BLACK ROCK (Lionsgate Home Entertainment. $19.98): If this horror thriller had been made by a man, it would almost certainly be dismissed as tacky, exploitative and borderline sexist junk. In fact, it is the brainchild of a woman--Katie Aselton, who both came up with the story and directed the film--and it is still tacky, exploitative and borderline sexist junk. In what has been described in some quarters as "Deliverance" for women (and doesn't that sound enticing?), the story opens as three childhood friends (Aselton, Kate Bosworth and Lake Bell) who reunite after a long estrangement for a weekend of bonding on an empty island off the coast of Maine. While there, they encounter a trio of recently returned war veterans and while the two groups hit it off at first, things quickly take a turn for the worse and our unarmed heroines are forced into a desperate fight for survival. In theory, the idea of a story of this type being told from a female perspective sounds interesting but in practice, it is a real mess--the story is one of those mind-numbing contraptions where everyone is required to act like an idiot in order to keep things going, all the characters are resoundingly unlikable and the psychology on display, in which the vets are depicted with all the subtlety that used to be deployed when presenting crazed Vietnam vets in exploitation films back in the day, is kind of offensive. Aselton is talented and I admire the fact that she took a chance on doing a project that few might have expected from her but as "Black Rock" unfortunately proves, just because you do something unexpected does not necessarily make it any good.

THE CHARLIE CHAN COLLECTION (Warner Home Video. $39.92): After years of serving 20th Century Fox well, the long-running series featuring the celebrated Chinese detective solving the most perplexing mysteries imaginable shifted over to the decidedly lower-budget Monogram Studios and this box set consists of four films from that era featuring Sidney Toler and Roland Winters as Chan, Victor Sen Young as Number Two Son and the legendary Mantan Moreland as loyal manservant Birmingham. The films include "Shadows Over Chinatown" (1946), "Docks of New York (1948), "Shanghai Chest" (1948) and "The Golden Eye" (1948). By most legitimate critical standards, these films aren't very good--the plots are as threadbare as the sets and the actors are pretty much on autopilot throughout (though Moreland is still good for a few laughs here and there). However, my dad used to love these movies and I remember watching them with him on the Saturday afternoon movie on WGN when I was a wee lad, thereby destroying whatever critical perspective I might have once had regarding them.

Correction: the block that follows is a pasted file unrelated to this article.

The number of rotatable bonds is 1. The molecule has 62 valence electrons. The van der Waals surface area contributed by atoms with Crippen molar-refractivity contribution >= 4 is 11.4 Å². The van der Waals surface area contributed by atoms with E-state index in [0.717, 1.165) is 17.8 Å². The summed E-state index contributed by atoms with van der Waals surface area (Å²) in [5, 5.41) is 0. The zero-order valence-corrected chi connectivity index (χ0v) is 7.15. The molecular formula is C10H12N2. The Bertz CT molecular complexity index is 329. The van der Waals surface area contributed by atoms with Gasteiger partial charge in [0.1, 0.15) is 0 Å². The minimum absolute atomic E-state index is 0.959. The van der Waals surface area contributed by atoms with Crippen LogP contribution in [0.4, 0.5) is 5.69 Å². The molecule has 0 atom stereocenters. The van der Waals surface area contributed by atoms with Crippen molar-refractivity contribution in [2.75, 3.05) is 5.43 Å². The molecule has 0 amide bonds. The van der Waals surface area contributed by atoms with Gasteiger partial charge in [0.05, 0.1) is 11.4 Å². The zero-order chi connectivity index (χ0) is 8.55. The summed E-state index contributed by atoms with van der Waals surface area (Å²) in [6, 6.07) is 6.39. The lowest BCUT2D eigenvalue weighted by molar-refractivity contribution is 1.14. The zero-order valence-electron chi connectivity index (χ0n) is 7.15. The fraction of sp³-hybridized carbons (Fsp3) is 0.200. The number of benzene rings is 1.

THE FOG (Shout! Factory. $29.93): For his follow-up to his revolutionary 1978 horror hit "Halloween," John Carpenter came up with this spook story about a seaside town that is enshrouded by a mysterious fog containing the ghosts who have returned to get revenge upon the descendants of the people who wronged them a century earlier. When it came out, the people who turned out in droves for the jangling shocks of his previous film did not respond particularly well to the overly atmospheric tale Carpenter had to offer (then again, neither did Carpenter because he wound up reshooting roughly a third of it at the last minute in order to provide more jolts) and spent their time and money on going to see "Friday the 13th" over and over again that summer. While it is not one of Carpenter's best--it is kind of difficult to make a mere fog into something truly menacing--but it has the same kind of dumb fundamental appeal of a well-told campfire story and, with the exception of "The Shining" (which also opened around the same time), it is one of the best-looking horror films of the era. This special edition includes the bonus features from its previous DVD incarnation--a Carpenter commentary being the most significant of the bunch--with some new tidbits, including an all-new commentary including co-star Adrienne Barbeau and a new interview with Jamie Lee Curtis, who turns up as a sexy hitchhiker who gets involved with the terrifying goings-on.